Senolytic Treatments as a Strategy to Improve Immune Function in Late Life

Senescent cells accumulate in tissues throughout the body with age. Cells become senescent constantly throughout life, largely by reaching the Hayflick limit on replication, but a small number due to potentially cancerous mutations, or other forms of damage and stress. Senescent cells are rapidly removed by the immune system in youth, keeping their numbers low, but the balance between creation and destruction is disrupted with aging. There is greater stress, but perhaps more importantly the immune system becomes less efficient, less able to clear senescent cells in a timely fashion. Since senescent cells actively secrete pro-inflammatory, pro-growth signals, they are a disruptive, harmful influence on tissue structure and function with present for the long term in even comparatively small numbers.

It is fair to say that near every tissue and system in the body examined to date suffers from the late life presence of lingering senescent cells and their inflammatory secretions. These cells contribute meaningful to the onset and progression near every age-related condition. This includes the decline of the immune system into immunosenescence and inflammaging. It would be surprising indeed to find that removal of senescent cells failed to improve late life immune function in humans, considering what we know of the mechanisms involved, and the impressive array of evidence from animal studies. Even only considering the point that senescent cells encourage constant, unresolved inflammation, their removal should be beneficial to immune function.

The ageing immune system as a potential target of senolytics

The immune system is essential in protecting the body from various pathogenic mechanisms and infection, in particular, there are significant changes to immune function as we age. Recent studies have suggested that the cellular senescence of immune cells impairs clearance of pathogenic material, increasing the risk of severe infections and mortality. These processes lead to the build-up of inflammatory mediators, causing inflammageing - a state of chronic immune activation that is associated with blunted innate and adaptive immune responses. The cumulative effect of these processes triggers downregulation of immune responses, via mechanisms such as defective lymphocyte responses and a reduction in regulatory immune cells. Thus leading to deterioration of the immune system with age, termed immunosenescence. Thus, clearance of senescent immune cells could be beneficial to the immune system, as has been witnessed in other tissues. This has driven research into modalities which can delay, or reverse, these age-related immune changes.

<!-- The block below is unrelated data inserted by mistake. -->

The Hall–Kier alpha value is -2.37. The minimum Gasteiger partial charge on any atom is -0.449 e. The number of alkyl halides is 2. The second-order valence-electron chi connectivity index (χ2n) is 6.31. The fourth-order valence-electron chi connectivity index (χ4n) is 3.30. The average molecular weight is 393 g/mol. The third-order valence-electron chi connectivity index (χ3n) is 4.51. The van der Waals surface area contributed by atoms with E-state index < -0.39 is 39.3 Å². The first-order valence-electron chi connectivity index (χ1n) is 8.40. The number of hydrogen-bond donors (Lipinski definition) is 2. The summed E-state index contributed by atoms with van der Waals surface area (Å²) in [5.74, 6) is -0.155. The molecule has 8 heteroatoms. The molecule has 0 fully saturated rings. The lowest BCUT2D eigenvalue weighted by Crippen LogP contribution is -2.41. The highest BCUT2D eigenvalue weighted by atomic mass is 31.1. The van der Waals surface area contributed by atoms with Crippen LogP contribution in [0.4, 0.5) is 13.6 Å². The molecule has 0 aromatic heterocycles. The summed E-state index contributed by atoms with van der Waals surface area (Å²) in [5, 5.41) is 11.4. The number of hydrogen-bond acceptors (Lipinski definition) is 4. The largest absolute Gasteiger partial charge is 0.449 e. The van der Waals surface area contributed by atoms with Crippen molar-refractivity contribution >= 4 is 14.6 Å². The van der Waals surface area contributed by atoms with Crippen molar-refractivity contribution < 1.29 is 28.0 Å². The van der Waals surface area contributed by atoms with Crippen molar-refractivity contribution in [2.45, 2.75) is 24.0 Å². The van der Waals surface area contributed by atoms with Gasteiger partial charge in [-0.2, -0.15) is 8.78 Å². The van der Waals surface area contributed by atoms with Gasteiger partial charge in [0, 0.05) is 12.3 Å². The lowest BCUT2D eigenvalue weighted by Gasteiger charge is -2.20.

Current senolytics aim to clear all senescent cells, regardless of their cell type, however, refining this to target specific senescent cell populations may be of benefit, by increasing the efficacy of drugs whilst reducing potential side effects, as seen in other fields such as cancer therapies. One of the major concerns of an ageing immune system is its diminished immune response, which in part is driven by senescent immune cells. This effect of an ageing immune system can be seen clinically, as older populations are at greater risk of succumbing to serious infections and have poorer efficacies with regards to vaccines. Senolytics targeting senescent immune cells may provide a solution to help improve immunity within elderly populations.

Targeting senescent immune cells has further drawn interest in the treatment of age-related diseases. Recent studies have implicated senescent immune cells in driving senescence and ageing in tissues including the liver in mouse and rat models, although the precise mechanism behind this is yet to be determined. Given these findings, it is tempting to speculate that senescent immune cells are driving similar age-related changes in other tissues and organs. Targeting senescent immune cells therapeutically could therefore provide benefits beyond that of targeting individual tissue-based senescent cell populations.

Although current senolytics may have some degree of senescent immune cell clearance, a senolytic specifically targeting senescent immune cells has not yet been developed. Given the impact of senescent immune cells on the pathophysiology of age-related disease and the diminution of the immune response, senolytics targeting these cells may have multi-faceted benefits. Additionally, whilst research is still in early stages, pre-clinical models show that senolytics could modulate a more favourable immune response to infection in older mice and humans.


Saw this news today about a company (relatively) cheaply producing a CRISPR protein combined with a nano body to kill specific receptor expressing cancer cells, by producing the protein in genetically modified fruit flies and then purifying the whole "smoothie" for the protein:

Could this be done to intravenously get FOXN1 proteins into the relevant thymus cells for some rejuvenation?

Posted by: jimofoz at June 15th, 2023 3:38 PM
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